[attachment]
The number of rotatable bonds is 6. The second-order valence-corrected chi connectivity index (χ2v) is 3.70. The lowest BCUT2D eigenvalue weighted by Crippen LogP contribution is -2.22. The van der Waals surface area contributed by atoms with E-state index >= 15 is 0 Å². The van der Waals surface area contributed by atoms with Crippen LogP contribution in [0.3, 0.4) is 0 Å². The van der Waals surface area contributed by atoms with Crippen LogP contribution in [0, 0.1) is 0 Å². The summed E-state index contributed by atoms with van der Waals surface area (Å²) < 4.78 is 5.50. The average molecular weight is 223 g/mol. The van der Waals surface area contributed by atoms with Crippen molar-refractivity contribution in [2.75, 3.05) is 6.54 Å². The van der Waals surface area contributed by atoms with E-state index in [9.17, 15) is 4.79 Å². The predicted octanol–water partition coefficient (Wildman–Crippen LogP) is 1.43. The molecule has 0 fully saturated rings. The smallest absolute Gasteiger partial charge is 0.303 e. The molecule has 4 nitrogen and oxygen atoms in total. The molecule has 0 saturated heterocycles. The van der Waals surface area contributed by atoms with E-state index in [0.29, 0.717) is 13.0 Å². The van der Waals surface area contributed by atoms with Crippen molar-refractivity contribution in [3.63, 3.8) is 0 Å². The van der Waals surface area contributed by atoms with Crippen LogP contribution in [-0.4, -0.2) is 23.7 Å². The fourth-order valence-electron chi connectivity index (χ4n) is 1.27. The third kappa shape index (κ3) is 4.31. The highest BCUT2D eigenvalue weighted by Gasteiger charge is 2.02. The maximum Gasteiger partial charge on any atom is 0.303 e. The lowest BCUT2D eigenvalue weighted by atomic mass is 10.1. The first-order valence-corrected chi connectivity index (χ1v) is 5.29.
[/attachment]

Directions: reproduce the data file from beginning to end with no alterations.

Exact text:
The number of rotatable bonds is 6. The second-order valence-corrected chi connectivity index (χ2v) is 3.70. The lowest BCUT2D eigenvalue weighted by Crippen LogP contribution is -2.22. The van der Waals surface area contributed by atoms with E-state index >= 15 is 0 Å². The van der Waals surface area contributed by atoms with Crippen LogP contribution in [0.3, 0.4) is 0 Å². The van der Waals surface area contributed by atoms with Crippen LogP contribution in [0, 0.1) is 0 Å². The summed E-state index contributed by atoms with van der Waals surface area (Å²) < 4.78 is 5.50. The average molecular weight is 223 g/mol. The van der Waals surface area contributed by atoms with Crippen molar-refractivity contribution in [2.75, 3.05) is 6.54 Å². The van der Waals surface area contributed by atoms with E-state index in [9.17, 15) is 4.79 Å². The predicted octanol–water partition coefficient (Wildman–Crippen LogP) is 1.43. The molecule has 0 fully saturated rings. The smallest absolute Gasteiger partial charge is 0.303 e. The molecule has 4 nitrogen and oxygen atoms in total. The molecule has 0 saturated heterocycles. The van der Waals surface area contributed by atoms with E-state index in [0.29, 0.717) is 13.0 Å². The van der Waals surface area contributed by atoms with Crippen molar-refractivity contribution in [3.63, 3.8) is 0 Å². The van der Waals surface area contributed by atoms with Crippen LogP contribution in [-0.4, -0.2) is 23.7 Å². The fourth-order valence-electron chi connectivity index (χ4n) is 1.27. The third kappa shape index (κ3) is 4.31. The highest BCUT2D eigenvalue weighted by Gasteiger charge is 2.02. The maximum Gasteiger partial charge on any atom is 0.303 e. The lowest BCUT2D eigenvalue weighted by atomic mass is 10.1. The first-order valence-corrected chi connectivity index (χ1v) is 5.29.